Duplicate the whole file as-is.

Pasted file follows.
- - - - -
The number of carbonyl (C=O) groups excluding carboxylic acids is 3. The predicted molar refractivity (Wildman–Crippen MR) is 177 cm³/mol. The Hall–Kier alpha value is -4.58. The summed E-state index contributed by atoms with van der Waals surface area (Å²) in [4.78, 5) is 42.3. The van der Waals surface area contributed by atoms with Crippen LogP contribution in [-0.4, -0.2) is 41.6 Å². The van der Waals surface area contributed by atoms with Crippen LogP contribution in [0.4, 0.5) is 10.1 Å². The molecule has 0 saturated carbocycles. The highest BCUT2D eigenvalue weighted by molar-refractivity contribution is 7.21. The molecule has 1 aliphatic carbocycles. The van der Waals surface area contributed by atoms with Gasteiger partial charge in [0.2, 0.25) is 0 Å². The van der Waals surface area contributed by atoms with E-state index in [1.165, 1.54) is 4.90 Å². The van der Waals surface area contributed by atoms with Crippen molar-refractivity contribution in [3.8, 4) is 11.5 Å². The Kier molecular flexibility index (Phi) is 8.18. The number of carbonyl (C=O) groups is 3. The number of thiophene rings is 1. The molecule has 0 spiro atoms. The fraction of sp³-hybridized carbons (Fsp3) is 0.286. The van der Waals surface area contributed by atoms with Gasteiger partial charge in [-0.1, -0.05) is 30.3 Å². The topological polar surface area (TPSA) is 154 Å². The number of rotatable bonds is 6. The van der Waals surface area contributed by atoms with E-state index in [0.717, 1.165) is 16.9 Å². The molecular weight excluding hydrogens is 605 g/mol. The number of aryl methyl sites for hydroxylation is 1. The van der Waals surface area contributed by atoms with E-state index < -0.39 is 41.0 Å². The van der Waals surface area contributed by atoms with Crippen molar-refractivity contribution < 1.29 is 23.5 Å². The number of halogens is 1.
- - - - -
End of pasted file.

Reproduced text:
The number of carbonyl (C=O) groups excluding carboxylic acids is 3. The predicted molar refractivity (Wildman–Crippen MR) is 177 cm³/mol. The Hall–Kier alpha value is -4.58. The summed E-state index contributed by atoms with van der Waals surface area (Å²) in [4.78, 5) is 42.3. The van der Waals surface area contributed by atoms with Crippen LogP contribution in [-0.4, -0.2) is 41.6 Å². The van der Waals surface area contributed by atoms with Crippen LogP contribution in [0.4, 0.5) is 10.1 Å². The molecule has 0 saturated carbocycles. The highest BCUT2D eigenvalue weighted by molar-refractivity contribution is 7.21. The molecule has 1 aliphatic carbocycles. The van der Waals surface area contributed by atoms with Gasteiger partial charge in [0.2, 0.25) is 0 Å². The van der Waals surface area contributed by atoms with E-state index in [1.165, 1.54) is 4.90 Å². The van der Waals surface area contributed by atoms with Crippen molar-refractivity contribution in [3.8, 4) is 11.5 Å². The Kier molecular flexibility index (Phi) is 8.18. The number of carbonyl (C=O) groups is 3. The number of thiophene rings is 1. The molecule has 0 spiro atoms. The fraction of sp³-hybridized carbons (Fsp3) is 0.286. The van der Waals surface area contributed by atoms with Gasteiger partial charge in [-0.1, -0.05) is 30.3 Å². The topological polar surface area (TPSA) is 154 Å². The number of rotatable bonds is 6. The van der Waals surface area contributed by atoms with E-state index in [0.717, 1.165) is 16.9 Å². The molecular weight excluding hydrogens is 605 g/mol. The number of aryl methyl sites for hydroxylation is 1. The van der Waals surface area contributed by atoms with E-state index < -0.39 is 41.0 Å². The van der Waals surface area contributed by atoms with Crippen molar-refractivity contribution < 1.29 is 23.5 Å². The number of halogens is 1.